The Gujarat high court has decided not to reopen its courtrooms from Wednesday as it had decided earlier and postponed physical functioning for now.
The reason behind deferring the opening of courtrooms in a phased manner was not revealed, but the standing committee of the High Court took the decision on Monday and the further official announcement was made on Tuesday evening.
With the postponement of physical hearings, the panel four judges — PareshUpadhyay, A S Supehia, A J Shastri, and R P Dholaria — who had agreed to sit and hear cases in courtrooms, will continue with the virtual court and hear cases through video conference. The HC proclaimed in a circular on Tuesday that the deferral of resumption of physical hearing is till further orders.
Earlier this month, the HC took the decision of opening 3-4 courtrooms and the chief justice asked the judges to share their views and interrogated which of them were willing to sit in courtrooms. On September 9, the HC finally decided to open three courtrooms. On September 12, the court published SOP for the physical hearing to avoid any Covid-19 infection among the participants in court proceedings.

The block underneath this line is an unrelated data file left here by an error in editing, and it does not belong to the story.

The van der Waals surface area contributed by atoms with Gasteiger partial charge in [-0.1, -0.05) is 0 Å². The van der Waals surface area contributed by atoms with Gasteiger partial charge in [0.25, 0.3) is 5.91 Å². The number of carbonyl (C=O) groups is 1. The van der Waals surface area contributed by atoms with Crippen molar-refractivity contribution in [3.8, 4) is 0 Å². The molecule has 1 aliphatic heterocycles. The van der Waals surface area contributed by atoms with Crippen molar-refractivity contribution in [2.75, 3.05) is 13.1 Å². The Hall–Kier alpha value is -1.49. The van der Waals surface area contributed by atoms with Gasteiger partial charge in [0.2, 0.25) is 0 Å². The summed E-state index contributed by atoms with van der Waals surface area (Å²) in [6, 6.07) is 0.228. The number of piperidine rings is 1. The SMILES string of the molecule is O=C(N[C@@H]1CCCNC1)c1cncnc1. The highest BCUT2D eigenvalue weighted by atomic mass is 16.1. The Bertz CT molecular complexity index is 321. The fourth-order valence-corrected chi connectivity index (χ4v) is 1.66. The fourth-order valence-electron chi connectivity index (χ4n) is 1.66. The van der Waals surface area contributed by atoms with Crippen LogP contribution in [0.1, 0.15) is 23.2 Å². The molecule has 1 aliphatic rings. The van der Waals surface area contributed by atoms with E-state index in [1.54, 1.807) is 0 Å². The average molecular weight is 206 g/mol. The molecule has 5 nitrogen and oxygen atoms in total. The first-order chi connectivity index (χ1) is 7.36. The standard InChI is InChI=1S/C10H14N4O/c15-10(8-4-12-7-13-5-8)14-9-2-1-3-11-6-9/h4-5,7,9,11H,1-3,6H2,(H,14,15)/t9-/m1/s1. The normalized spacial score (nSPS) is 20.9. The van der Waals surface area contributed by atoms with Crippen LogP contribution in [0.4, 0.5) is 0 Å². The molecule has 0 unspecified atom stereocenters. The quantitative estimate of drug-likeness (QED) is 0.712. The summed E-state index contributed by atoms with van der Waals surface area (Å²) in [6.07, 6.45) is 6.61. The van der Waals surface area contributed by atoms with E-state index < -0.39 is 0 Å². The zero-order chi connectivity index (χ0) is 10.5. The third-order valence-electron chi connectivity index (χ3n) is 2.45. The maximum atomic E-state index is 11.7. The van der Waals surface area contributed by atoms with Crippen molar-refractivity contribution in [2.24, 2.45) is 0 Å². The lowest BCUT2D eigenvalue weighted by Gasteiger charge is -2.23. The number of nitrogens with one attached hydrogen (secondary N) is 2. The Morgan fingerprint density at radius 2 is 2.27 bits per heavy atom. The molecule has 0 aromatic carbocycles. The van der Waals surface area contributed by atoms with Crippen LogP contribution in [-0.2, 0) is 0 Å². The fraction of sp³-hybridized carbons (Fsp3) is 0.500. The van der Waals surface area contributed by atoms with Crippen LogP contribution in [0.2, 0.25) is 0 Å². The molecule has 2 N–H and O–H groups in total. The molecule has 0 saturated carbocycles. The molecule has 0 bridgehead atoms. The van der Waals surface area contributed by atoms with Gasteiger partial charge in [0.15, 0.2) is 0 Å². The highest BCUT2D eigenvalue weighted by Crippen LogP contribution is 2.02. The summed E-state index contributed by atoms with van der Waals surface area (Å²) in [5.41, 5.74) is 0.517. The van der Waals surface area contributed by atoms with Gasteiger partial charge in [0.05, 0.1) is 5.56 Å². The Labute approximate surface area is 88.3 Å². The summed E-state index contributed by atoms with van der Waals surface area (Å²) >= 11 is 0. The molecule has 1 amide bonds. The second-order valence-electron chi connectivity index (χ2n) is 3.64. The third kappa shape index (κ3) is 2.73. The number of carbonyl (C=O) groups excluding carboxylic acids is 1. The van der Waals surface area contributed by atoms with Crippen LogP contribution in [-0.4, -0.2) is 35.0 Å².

However, as the court was to resume physical hearing, though, in a phased manner, Covid-19 tests were conducted on court staff last week. After 12 employees were tested Covid-19 positive. This led the HC to shut its functioning completely. It stopped virtual hearing and postponed physical hearing from September 14 to September 16.
As the testing continued for the HC employees, as many as 30 staffers including a court master of a sitting judge were tested COVID positive. Sources said that this might have prompted the HC to defer its decision to resume the physical hearing.
Meanwhile, the HC permitted the taluka level courts across the state to open with 50% judicial officers. The judges in lower courts have been asked to work on a rotation basis every week.
The high court had shut its courtrooms on March 24 due to Covid-19 and the lockdown. A few days later, it started virtual courts to hear urgent cases like bail applications.